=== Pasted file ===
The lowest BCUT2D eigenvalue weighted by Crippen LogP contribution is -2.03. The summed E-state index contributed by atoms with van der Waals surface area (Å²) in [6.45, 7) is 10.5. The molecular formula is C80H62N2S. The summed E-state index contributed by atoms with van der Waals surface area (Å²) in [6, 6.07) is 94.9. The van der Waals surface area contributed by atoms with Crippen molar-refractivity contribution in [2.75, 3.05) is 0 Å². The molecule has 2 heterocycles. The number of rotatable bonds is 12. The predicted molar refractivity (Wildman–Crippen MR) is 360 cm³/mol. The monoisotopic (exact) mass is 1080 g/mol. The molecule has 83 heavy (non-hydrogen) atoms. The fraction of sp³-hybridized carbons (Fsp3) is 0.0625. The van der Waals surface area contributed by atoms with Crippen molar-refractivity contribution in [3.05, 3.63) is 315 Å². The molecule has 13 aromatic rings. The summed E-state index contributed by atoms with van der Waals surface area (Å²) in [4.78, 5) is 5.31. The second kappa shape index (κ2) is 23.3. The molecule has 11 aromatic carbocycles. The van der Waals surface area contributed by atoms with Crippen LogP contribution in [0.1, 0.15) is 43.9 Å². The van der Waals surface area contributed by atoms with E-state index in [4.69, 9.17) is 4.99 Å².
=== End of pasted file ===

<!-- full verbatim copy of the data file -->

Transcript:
The lowest BCUT2D eigenvalue weighted by Crippen LogP contribution is -2.03. The summed E-state index contributed by atoms with van der Waals surface area (Å²) in [6.45, 7) is 10.5. The molecular formula is C80H62N2S. The summed E-state index contributed by atoms with van der Waals surface area (Å²) in [6, 6.07) is 94.9. The van der Waals surface area contributed by atoms with Crippen molar-refractivity contribution in [2.75, 3.05) is 0 Å². The molecule has 2 heterocycles. The number of rotatable bonds is 12. The predicted molar refractivity (Wildman–Crippen MR) is 360 cm³/mol. The monoisotopic (exact) mass is 1080 g/mol. The molecule has 83 heavy (non-hydrogen) atoms. The fraction of sp³-hybridized carbons (Fsp3) is 0.0625. The van der Waals surface area contributed by atoms with Crippen molar-refractivity contribution in [3.05, 3.63) is 315 Å². The molecule has 13 aromatic rings. The summed E-state index contributed by atoms with van der Waals surface area (Å²) in [4.78, 5) is 5.31. The second kappa shape index (κ2) is 23.3. The molecule has 11 aromatic carbocycles. The van der Waals surface area contributed by atoms with Crippen LogP contribution in [0.1, 0.15) is 43.9 Å². The van der Waals surface area contributed by atoms with E-state index in [4.69, 9.17) is 4.99 Å².